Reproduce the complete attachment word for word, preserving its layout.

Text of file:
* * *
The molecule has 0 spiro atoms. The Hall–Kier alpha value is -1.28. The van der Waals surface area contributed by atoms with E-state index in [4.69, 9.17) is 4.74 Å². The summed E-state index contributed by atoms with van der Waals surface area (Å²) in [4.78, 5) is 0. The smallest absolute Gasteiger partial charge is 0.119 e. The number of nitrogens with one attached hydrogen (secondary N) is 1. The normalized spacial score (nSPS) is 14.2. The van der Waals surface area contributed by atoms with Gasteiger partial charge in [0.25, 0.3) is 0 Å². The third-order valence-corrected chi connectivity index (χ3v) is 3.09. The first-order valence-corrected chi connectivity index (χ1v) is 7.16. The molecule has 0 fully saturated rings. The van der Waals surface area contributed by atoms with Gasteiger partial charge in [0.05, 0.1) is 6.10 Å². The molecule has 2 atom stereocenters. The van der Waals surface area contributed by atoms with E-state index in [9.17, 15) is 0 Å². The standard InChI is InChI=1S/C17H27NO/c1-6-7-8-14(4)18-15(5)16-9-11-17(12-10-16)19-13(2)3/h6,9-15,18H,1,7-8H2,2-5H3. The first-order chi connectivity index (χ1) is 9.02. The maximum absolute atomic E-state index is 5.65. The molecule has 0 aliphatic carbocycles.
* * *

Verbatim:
The molecule has 0 spiro atoms. The Hall–Kier alpha value is -1.28. The van der Waals surface area contributed by atoms with E-state index in [4.69, 9.17) is 4.74 Å². The summed E-state index contributed by atoms with van der Waals surface area (Å²) in [4.78, 5) is 0. The smallest absolute Gasteiger partial charge is 0.119 e. The number of nitrogens with one attached hydrogen (secondary N) is 1. The normalized spacial score (nSPS) is 14.2. The van der Waals surface area contributed by atoms with Gasteiger partial charge in [0.25, 0.3) is 0 Å². The third-order valence-corrected chi connectivity index (χ3v) is 3.09. The first-order valence-corrected chi connectivity index (χ1v) is 7.16. The molecule has 0 fully saturated rings. The van der Waals surface area contributed by atoms with Gasteiger partial charge in [0.05, 0.1) is 6.10 Å². The molecule has 2 atom stereocenters. The van der Waals surface area contributed by atoms with E-state index in [9.17, 15) is 0 Å². The standard InChI is InChI=1S/C17H27NO/c1-6-7-8-14(4)18-15(5)16-9-11-17(12-10-16)19-13(2)3/h6,9-15,18H,1,7-8H2,2-5H3. The first-order chi connectivity index (χ1) is 9.02. The maximum absolute atomic E-state index is 5.65. The molecule has 0 aliphatic carbocycles.